And he wasn’t in Jerusalem, amidst all the hating and adoring and needy throng. He was there on the road with them, just the three of them.

Have you ever had the experience of meeting someone you obviously have met, perhaps many times previously, in a place where you didn’t expect to meet them, and not be able to recall not only their name, but where you know them from?

It’s happened to me. I do a lot of supply preaching, but until recently it was only at a few churches, so I’ve come to know the congregation members somewhat. One day my friend Heather and I were traveling to Kincardine, and we stopped in a restaurant in Mildmay. And a woman came up to us and said, “So Ruth, are you a minister yet?”

I gave her some kind of generic reply, all the while thinking, “Who is she, and where is she from?” My best guess is that she’s from Alma, but I could be wrong…

Anyhow, I think it’s a common experience. We see someone we don’t expect, where we don’t expect to see them, and it takes a while to place them.

And they weren’t expecting Jesus, not really. Being told someone has been raised from the dead is, well, just a little bit unbelievable. Even when he finally comes to all the disciples in person, they’re terrified, believing him to be a ghost.

But they’d been told. They’d even seen, and they still didn’t believe. Why ever not?

Well, I think when it comes down to it, they didn’t actually know what to believe anymore. Because Jesus hadn’t turned out to be who they thought he was.

They thought that he was a messiah who would redeem Israel, and by that, they meant that he would somehow free them from Roman oppression.

Instead, he let the Romans murder him.

And so Jesus starts at square one, patiently interpreting scripture to him until they come to understand what redemption truly is, and who the Messiah really is.

And then he breaks bread. He does the actions and says the words that jog their memory and they recognize him.

They aren’t immediately filled with joy. Instead, they say, “Were not our hearts burning within us as he spoke?”

They were having what I call “Aha!” moments—the moments when you realize you’ve gotten something wrong, and why, and more importantly, the moment when you get it right.

The Messiah has not come to free Israel from the Romans, but to free human beings from bondage to sin. It’s a personal redemption, not a public one.

It’s rather like the difference between winning the lottery and learning to budget and control your spending and earning and saving.

Yes, winning the lottery will solve your money problems. Immediately.

For a while.

I’ve researched what happens to lottery winners, and it really isn’t pretty. On average, it takes them seven years or less to get back to where they started from. In many cases, they end up worse off than when they started.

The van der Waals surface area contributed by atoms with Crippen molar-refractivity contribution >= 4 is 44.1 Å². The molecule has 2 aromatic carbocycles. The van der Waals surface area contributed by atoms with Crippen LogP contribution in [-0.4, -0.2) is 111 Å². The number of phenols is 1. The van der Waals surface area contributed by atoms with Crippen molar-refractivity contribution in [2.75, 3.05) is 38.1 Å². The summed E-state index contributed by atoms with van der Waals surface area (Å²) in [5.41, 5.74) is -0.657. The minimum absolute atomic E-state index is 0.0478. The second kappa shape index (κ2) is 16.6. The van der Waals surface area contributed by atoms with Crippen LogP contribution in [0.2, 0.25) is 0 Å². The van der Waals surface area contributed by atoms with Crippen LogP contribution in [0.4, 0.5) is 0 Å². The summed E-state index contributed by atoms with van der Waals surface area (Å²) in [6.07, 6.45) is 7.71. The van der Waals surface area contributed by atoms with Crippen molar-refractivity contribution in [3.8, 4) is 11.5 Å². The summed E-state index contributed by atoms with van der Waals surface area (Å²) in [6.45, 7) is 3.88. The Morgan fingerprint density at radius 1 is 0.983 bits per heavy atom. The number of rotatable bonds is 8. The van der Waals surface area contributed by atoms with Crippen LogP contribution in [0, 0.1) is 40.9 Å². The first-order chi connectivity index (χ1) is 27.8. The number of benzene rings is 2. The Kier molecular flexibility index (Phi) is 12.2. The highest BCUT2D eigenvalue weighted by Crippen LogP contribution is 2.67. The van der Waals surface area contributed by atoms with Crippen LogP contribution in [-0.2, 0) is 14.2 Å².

Because a big infusion of cash doesn’t really change anything inside of us. Lottery winners seldom inherit money management skills with the cash, and there are a lot of vultures, just waiting to pounce on the naïve newly-rich.

Just as there are vultures waiting to pounce on the naïve newly-free. Moses led the Israelites to freedom from the Egyptians, and they ended up subjugated to the Babylonians. Then the Romans. Later came the Spanish Inquisition. Later came the Nazis…

Corporate, public redemption doesn’t last. Not for the Jews. Not for any of us.

But there’s the other type of redemption. The hard, scary kind.

It’s hard and scary because faith in a Messiah who redeems us from sin requires a response.

It requires us to admit that we were, in fact, living in sin.

It requires us to admit that we weren’t doing so well on our own, that maybe we were, well…

Wrong.

It requires us to change.

That’s what the letter from Peter is trying to tell us. You have been redeemed. Now live into that reality!

Trust in God, not in things or money or military powers or border walls.

Worship God, not just in the church of your mothers and fathers, but in the synagogues and the mosques and the city square and the forest and the back alleys of the city and in the fields and in the home.

Accept as brothers and sisters in Christ not only people like you, but people you formerly thought of as beyond redemption—people whose political viewpoints differ from yours, criminals, murderers, people who have co-operated with your oppressors, women, uncircumcised Gentiles, eunuchs from far countries whose skin colour was much darker than yours, slaves, and slave owners. Why, Paul even converted his jailers!

And above all, act in love, not fear.

But when we choose to accept the kind of redemption that Jesus offers, when we open our eyes to who the Messiah really is, something funny happens.

Our spirits slowly awaken and realize that the bondage against which we fret is…

Not real.

We finally realize that the debt has been paid, once and for all, and we are free, and always will be.

We realize that winning the lottery, that getting rid of the Romans, that escaping from a physical prison—those are all unnecessary. We are loved and can love wherever we are, whoever we are, in whatever circumstances we find ourselves.

We are truly free, with the kind of freedom that can never be taken away from us.

Amen.